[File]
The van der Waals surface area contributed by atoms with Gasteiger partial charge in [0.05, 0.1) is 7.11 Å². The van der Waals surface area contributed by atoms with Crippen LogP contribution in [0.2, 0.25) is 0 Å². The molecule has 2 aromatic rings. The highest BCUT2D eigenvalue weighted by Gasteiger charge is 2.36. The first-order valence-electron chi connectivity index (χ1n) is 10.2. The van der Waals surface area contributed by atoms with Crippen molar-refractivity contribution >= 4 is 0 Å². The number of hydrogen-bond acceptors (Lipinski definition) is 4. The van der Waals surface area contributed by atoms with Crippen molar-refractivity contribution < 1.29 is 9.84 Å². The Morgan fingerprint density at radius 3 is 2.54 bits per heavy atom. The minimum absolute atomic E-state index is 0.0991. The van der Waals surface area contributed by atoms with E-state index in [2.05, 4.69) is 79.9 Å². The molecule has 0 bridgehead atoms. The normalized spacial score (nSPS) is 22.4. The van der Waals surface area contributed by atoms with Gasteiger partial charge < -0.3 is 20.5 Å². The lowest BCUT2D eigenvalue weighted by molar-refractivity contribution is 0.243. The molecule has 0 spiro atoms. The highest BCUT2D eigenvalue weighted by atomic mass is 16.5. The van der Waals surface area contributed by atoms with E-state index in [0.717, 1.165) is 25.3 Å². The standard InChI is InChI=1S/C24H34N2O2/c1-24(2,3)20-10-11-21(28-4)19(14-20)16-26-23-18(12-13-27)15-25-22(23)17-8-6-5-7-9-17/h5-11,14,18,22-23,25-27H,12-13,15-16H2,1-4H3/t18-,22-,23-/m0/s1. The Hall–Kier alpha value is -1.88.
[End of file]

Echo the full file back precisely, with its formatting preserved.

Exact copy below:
The van der Waals surface area contributed by atoms with Gasteiger partial charge in [0.05, 0.1) is 7.11 Å². The van der Waals surface area contributed by atoms with Crippen LogP contribution in [0.2, 0.25) is 0 Å². The molecule has 2 aromatic rings. The highest BCUT2D eigenvalue weighted by Gasteiger charge is 2.36. The first-order valence-electron chi connectivity index (χ1n) is 10.2. The van der Waals surface area contributed by atoms with Crippen molar-refractivity contribution >= 4 is 0 Å². The number of hydrogen-bond acceptors (Lipinski definition) is 4. The van der Waals surface area contributed by atoms with Crippen molar-refractivity contribution < 1.29 is 9.84 Å². The Morgan fingerprint density at radius 3 is 2.54 bits per heavy atom. The minimum absolute atomic E-state index is 0.0991. The van der Waals surface area contributed by atoms with E-state index in [2.05, 4.69) is 79.9 Å². The molecule has 0 bridgehead atoms. The normalized spacial score (nSPS) is 22.4. The van der Waals surface area contributed by atoms with Gasteiger partial charge < -0.3 is 20.5 Å². The lowest BCUT2D eigenvalue weighted by molar-refractivity contribution is 0.243. The molecule has 0 spiro atoms. The highest BCUT2D eigenvalue weighted by atomic mass is 16.5. The van der Waals surface area contributed by atoms with E-state index in [0.717, 1.165) is 25.3 Å². The standard InChI is InChI=1S/C24H34N2O2/c1-24(2,3)20-10-11-21(28-4)19(14-20)16-26-23-18(12-13-27)15-25-22(23)17-8-6-5-7-9-17/h5-11,14,18,22-23,25-27H,12-13,15-16H2,1-4H3/t18-,22-,23-/m0/s1. The Hall–Kier alpha value is -1.88.